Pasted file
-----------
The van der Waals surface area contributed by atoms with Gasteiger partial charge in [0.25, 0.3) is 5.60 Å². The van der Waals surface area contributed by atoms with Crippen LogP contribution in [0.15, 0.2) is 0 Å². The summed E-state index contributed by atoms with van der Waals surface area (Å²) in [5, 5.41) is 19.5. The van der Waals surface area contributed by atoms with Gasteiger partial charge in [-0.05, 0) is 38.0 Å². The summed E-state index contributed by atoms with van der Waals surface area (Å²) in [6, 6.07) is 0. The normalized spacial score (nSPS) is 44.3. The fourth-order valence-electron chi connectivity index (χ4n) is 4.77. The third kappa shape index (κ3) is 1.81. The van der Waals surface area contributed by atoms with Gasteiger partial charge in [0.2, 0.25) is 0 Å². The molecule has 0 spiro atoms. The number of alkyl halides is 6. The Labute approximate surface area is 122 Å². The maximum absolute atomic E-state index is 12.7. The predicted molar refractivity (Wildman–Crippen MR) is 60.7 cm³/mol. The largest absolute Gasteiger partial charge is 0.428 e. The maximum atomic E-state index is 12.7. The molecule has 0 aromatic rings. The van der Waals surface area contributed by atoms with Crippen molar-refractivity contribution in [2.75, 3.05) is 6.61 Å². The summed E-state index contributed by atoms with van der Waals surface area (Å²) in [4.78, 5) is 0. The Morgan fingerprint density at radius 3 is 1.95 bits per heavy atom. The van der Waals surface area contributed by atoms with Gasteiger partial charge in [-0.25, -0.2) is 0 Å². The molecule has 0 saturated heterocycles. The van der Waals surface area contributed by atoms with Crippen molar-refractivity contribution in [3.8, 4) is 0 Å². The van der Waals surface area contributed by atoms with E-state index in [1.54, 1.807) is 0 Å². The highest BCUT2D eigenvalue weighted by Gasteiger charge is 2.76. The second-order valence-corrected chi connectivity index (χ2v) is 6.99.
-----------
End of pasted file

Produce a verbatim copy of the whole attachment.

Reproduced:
The van der Waals surface area contributed by atoms with Gasteiger partial charge in [0.25, 0.3) is 5.60 Å². The van der Waals surface area contributed by atoms with Crippen LogP contribution in [0.15, 0.2) is 0 Å². The summed E-state index contributed by atoms with van der Waals surface area (Å²) in [5, 5.41) is 19.5. The van der Waals surface area contributed by atoms with Gasteiger partial charge in [-0.05, 0) is 38.0 Å². The summed E-state index contributed by atoms with van der Waals surface area (Å²) in [6, 6.07) is 0. The normalized spacial score (nSPS) is 44.3. The fourth-order valence-electron chi connectivity index (χ4n) is 4.77. The third kappa shape index (κ3) is 1.81. The van der Waals surface area contributed by atoms with Gasteiger partial charge in [0.2, 0.25) is 0 Å². The molecule has 0 spiro atoms. The number of alkyl halides is 6. The Labute approximate surface area is 122 Å². The maximum absolute atomic E-state index is 12.7. The predicted molar refractivity (Wildman–Crippen MR) is 60.7 cm³/mol. The largest absolute Gasteiger partial charge is 0.428 e. The maximum atomic E-state index is 12.7. The molecule has 0 aromatic rings. The van der Waals surface area contributed by atoms with Crippen molar-refractivity contribution in [2.75, 3.05) is 6.61 Å². The summed E-state index contributed by atoms with van der Waals surface area (Å²) in [4.78, 5) is 0. The Morgan fingerprint density at radius 3 is 1.95 bits per heavy atom. The van der Waals surface area contributed by atoms with Gasteiger partial charge in [-0.25, -0.2) is 0 Å². The molecule has 0 saturated heterocycles. The van der Waals surface area contributed by atoms with Crippen molar-refractivity contribution in [3.8, 4) is 0 Å². The van der Waals surface area contributed by atoms with E-state index in [1.54, 1.807) is 0 Å². The highest BCUT2D eigenvalue weighted by Gasteiger charge is 2.76. The second-order valence-corrected chi connectivity index (χ2v) is 6.99.